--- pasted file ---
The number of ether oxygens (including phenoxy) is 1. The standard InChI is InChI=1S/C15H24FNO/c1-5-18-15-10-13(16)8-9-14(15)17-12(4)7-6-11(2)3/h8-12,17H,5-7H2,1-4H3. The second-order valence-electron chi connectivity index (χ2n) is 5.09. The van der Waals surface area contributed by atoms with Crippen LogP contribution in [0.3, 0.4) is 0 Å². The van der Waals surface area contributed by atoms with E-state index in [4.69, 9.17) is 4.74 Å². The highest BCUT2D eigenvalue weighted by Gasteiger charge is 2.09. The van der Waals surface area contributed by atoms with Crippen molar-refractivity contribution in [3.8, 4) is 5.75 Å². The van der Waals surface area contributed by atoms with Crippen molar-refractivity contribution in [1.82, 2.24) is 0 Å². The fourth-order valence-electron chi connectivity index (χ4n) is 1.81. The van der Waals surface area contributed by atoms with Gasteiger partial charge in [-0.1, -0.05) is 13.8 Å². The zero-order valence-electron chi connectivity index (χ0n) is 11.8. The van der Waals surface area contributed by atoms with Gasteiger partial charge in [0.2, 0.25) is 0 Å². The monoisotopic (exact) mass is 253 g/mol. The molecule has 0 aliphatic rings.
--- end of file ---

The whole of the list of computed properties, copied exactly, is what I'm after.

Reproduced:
The number of ether oxygens (including phenoxy) is 1. The standard InChI is InChI=1S/C15H24FNO/c1-5-18-15-10-13(16)8-9-14(15)17-12(4)7-6-11(2)3/h8-12,17H,5-7H2,1-4H3. The second-order valence-electron chi connectivity index (χ2n) is 5.09. The van der Waals surface area contributed by atoms with Crippen LogP contribution in [0.3, 0.4) is 0 Å². The van der Waals surface area contributed by atoms with E-state index in [4.69, 9.17) is 4.74 Å². The highest BCUT2D eigenvalue weighted by Gasteiger charge is 2.09. The van der Waals surface area contributed by atoms with Crippen molar-refractivity contribution in [3.8, 4) is 5.75 Å². The van der Waals surface area contributed by atoms with Crippen molar-refractivity contribution in [1.82, 2.24) is 0 Å². The fourth-order valence-electron chi connectivity index (χ4n) is 1.81. The van der Waals surface area contributed by atoms with Gasteiger partial charge in [-0.1, -0.05) is 13.8 Å². The zero-order valence-electron chi connectivity index (χ0n) is 11.8. The van der Waals surface area contributed by atoms with Gasteiger partial charge in [0.2, 0.25) is 0 Å². The monoisotopic (exact) mass is 253 g/mol. The molecule has 0 aliphatic rings.